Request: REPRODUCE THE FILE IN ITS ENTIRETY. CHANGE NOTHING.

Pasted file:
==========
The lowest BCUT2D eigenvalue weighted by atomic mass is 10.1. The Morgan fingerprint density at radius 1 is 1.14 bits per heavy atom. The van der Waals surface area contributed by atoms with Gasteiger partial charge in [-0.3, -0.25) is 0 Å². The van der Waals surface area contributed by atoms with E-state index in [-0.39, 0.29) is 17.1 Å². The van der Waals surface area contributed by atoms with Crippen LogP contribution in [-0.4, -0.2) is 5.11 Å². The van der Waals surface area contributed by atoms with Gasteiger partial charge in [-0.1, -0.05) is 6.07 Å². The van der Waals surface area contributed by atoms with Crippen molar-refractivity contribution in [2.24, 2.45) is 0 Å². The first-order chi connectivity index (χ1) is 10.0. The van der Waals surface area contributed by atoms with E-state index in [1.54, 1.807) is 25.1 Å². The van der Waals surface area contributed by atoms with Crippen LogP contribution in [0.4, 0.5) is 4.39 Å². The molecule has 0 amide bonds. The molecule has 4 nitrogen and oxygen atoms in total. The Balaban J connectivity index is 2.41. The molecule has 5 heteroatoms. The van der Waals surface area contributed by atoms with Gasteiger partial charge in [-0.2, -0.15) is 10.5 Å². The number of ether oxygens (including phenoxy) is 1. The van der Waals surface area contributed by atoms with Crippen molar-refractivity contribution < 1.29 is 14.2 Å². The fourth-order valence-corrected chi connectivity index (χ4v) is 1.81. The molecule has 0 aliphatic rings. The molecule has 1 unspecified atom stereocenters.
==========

The lowest BCUT2D eigenvalue weighted by atomic mass is 10.1. The Morgan fingerprint density at radius 1 is 1.14 bits per heavy atom. The van der Waals surface area contributed by atoms with Gasteiger partial charge in [-0.3, -0.25) is 0 Å². The van der Waals surface area contributed by atoms with E-state index in [-0.39, 0.29) is 17.1 Å². The van der Waals surface area contributed by atoms with Crippen LogP contribution in [-0.4, -0.2) is 5.11 Å². The van der Waals surface area contributed by atoms with Gasteiger partial charge in [-0.1, -0.05) is 6.07 Å². The van der Waals surface area contributed by atoms with Crippen molar-refractivity contribution in [2.24, 2.45) is 0 Å². The first-order chi connectivity index (χ1) is 10.0. The van der Waals surface area contributed by atoms with E-state index in [1.54, 1.807) is 25.1 Å². The van der Waals surface area contributed by atoms with Crippen LogP contribution in [0.4, 0.5) is 4.39 Å². The molecule has 0 amide bonds. The molecule has 4 nitrogen and oxygen atoms in total. The Balaban J connectivity index is 2.41. The molecule has 5 heteroatoms. The van der Waals surface area contributed by atoms with Gasteiger partial charge in [-0.2, -0.15) is 10.5 Å². The number of ether oxygens (including phenoxy) is 1. The van der Waals surface area contributed by atoms with Crippen molar-refractivity contribution < 1.29 is 14.2 Å². The fourth-order valence-corrected chi connectivity index (χ4v) is 1.81. The molecule has 0 aliphatic rings. The molecule has 1 unspecified atom stereocenters.